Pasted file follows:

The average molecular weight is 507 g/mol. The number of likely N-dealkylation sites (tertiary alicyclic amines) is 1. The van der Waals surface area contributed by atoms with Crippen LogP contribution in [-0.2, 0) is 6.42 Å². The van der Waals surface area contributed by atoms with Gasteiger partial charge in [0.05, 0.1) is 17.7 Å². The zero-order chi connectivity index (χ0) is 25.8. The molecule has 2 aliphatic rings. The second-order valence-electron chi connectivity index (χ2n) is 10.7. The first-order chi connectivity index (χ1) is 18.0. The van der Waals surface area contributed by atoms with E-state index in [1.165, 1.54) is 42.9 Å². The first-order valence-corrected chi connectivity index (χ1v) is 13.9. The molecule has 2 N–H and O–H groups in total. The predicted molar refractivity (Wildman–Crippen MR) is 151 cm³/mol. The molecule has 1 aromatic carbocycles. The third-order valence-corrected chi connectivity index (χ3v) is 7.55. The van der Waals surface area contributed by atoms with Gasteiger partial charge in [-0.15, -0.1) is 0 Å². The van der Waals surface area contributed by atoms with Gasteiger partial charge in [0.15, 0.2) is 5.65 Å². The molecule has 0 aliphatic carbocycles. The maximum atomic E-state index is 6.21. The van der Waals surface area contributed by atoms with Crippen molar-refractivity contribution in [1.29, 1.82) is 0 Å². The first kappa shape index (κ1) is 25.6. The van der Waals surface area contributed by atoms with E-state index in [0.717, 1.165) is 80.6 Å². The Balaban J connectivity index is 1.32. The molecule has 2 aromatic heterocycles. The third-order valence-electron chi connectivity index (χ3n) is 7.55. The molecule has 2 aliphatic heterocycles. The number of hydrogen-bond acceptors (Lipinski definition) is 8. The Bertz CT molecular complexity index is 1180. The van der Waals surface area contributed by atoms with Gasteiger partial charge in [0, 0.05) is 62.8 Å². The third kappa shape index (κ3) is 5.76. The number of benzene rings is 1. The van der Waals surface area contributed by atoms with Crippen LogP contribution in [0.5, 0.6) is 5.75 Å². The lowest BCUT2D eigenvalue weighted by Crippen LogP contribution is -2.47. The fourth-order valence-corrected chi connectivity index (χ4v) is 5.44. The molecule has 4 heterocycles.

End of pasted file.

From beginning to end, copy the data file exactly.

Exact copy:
The average molecular weight is 507 g/mol. The number of likely N-dealkylation sites (tertiary alicyclic amines) is 1. The van der Waals surface area contributed by atoms with Crippen LogP contribution in [-0.2, 0) is 6.42 Å². The van der Waals surface area contributed by atoms with Gasteiger partial charge in [0.05, 0.1) is 17.7 Å². The zero-order chi connectivity index (χ0) is 25.8. The molecule has 2 aliphatic rings. The second-order valence-electron chi connectivity index (χ2n) is 10.7. The first-order chi connectivity index (χ1) is 18.0. The van der Waals surface area contributed by atoms with E-state index in [1.165, 1.54) is 42.9 Å². The first-order valence-corrected chi connectivity index (χ1v) is 13.9. The molecule has 2 N–H and O–H groups in total. The predicted molar refractivity (Wildman–Crippen MR) is 151 cm³/mol. The molecule has 1 aromatic carbocycles. The third-order valence-corrected chi connectivity index (χ3v) is 7.55. The van der Waals surface area contributed by atoms with Gasteiger partial charge in [-0.15, -0.1) is 0 Å². The van der Waals surface area contributed by atoms with Gasteiger partial charge in [0.15, 0.2) is 5.65 Å². The molecule has 0 aliphatic carbocycles. The maximum atomic E-state index is 6.21. The van der Waals surface area contributed by atoms with Crippen molar-refractivity contribution in [1.29, 1.82) is 0 Å². The first kappa shape index (κ1) is 25.6. The van der Waals surface area contributed by atoms with E-state index in [0.717, 1.165) is 80.6 Å². The Balaban J connectivity index is 1.32. The molecule has 2 aromatic heterocycles. The third-order valence-electron chi connectivity index (χ3n) is 7.55. The molecule has 2 aliphatic heterocycles. The number of hydrogen-bond acceptors (Lipinski definition) is 8. The Bertz CT molecular complexity index is 1180. The van der Waals surface area contributed by atoms with Gasteiger partial charge in [0, 0.05) is 62.8 Å². The third kappa shape index (κ3) is 5.76. The number of benzene rings is 1. The van der Waals surface area contributed by atoms with Crippen LogP contribution in [0.5, 0.6) is 5.75 Å². The lowest BCUT2D eigenvalue weighted by Crippen LogP contribution is -2.47. The fourth-order valence-corrected chi connectivity index (χ4v) is 5.44. The molecule has 4 heterocycles.